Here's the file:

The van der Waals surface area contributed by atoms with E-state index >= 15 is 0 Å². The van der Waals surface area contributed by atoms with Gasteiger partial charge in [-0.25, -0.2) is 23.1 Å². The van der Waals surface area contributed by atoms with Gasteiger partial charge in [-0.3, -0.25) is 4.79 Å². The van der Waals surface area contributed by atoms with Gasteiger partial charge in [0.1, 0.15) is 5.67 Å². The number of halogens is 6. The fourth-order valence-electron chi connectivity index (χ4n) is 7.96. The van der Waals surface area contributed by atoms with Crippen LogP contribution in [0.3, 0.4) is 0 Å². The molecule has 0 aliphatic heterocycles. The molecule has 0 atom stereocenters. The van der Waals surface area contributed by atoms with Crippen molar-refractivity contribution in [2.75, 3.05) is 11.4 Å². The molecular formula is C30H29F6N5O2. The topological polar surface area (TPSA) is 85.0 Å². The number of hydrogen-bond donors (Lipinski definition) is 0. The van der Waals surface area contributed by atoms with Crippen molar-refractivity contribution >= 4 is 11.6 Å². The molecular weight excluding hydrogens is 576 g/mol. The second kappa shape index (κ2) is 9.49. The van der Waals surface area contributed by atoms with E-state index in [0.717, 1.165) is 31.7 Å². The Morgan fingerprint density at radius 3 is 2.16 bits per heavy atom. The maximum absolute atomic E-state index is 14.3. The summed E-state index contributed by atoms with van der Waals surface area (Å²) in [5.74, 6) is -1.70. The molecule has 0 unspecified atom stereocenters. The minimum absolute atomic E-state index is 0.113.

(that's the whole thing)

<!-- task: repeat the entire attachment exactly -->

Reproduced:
The van der Waals surface area contributed by atoms with E-state index >= 15 is 0 Å². The van der Waals surface area contributed by atoms with Gasteiger partial charge in [-0.25, -0.2) is 23.1 Å². The van der Waals surface area contributed by atoms with Gasteiger partial charge in [-0.3, -0.25) is 4.79 Å². The van der Waals surface area contributed by atoms with Gasteiger partial charge in [0.1, 0.15) is 5.67 Å². The number of halogens is 6. The fourth-order valence-electron chi connectivity index (χ4n) is 7.96. The van der Waals surface area contributed by atoms with Crippen LogP contribution in [0.3, 0.4) is 0 Å². The molecule has 0 aliphatic heterocycles. The molecule has 0 atom stereocenters. The van der Waals surface area contributed by atoms with Crippen molar-refractivity contribution in [2.75, 3.05) is 11.4 Å². The molecular formula is C30H29F6N5O2. The topological polar surface area (TPSA) is 85.0 Å². The number of hydrogen-bond donors (Lipinski definition) is 0. The van der Waals surface area contributed by atoms with Crippen molar-refractivity contribution >= 4 is 11.6 Å². The molecular weight excluding hydrogens is 576 g/mol. The second kappa shape index (κ2) is 9.49. The van der Waals surface area contributed by atoms with E-state index in [0.717, 1.165) is 31.7 Å². The Morgan fingerprint density at radius 3 is 2.16 bits per heavy atom. The maximum absolute atomic E-state index is 14.3. The summed E-state index contributed by atoms with van der Waals surface area (Å²) in [5.74, 6) is -1.70. The molecule has 0 unspecified atom stereocenters. The minimum absolute atomic E-state index is 0.113.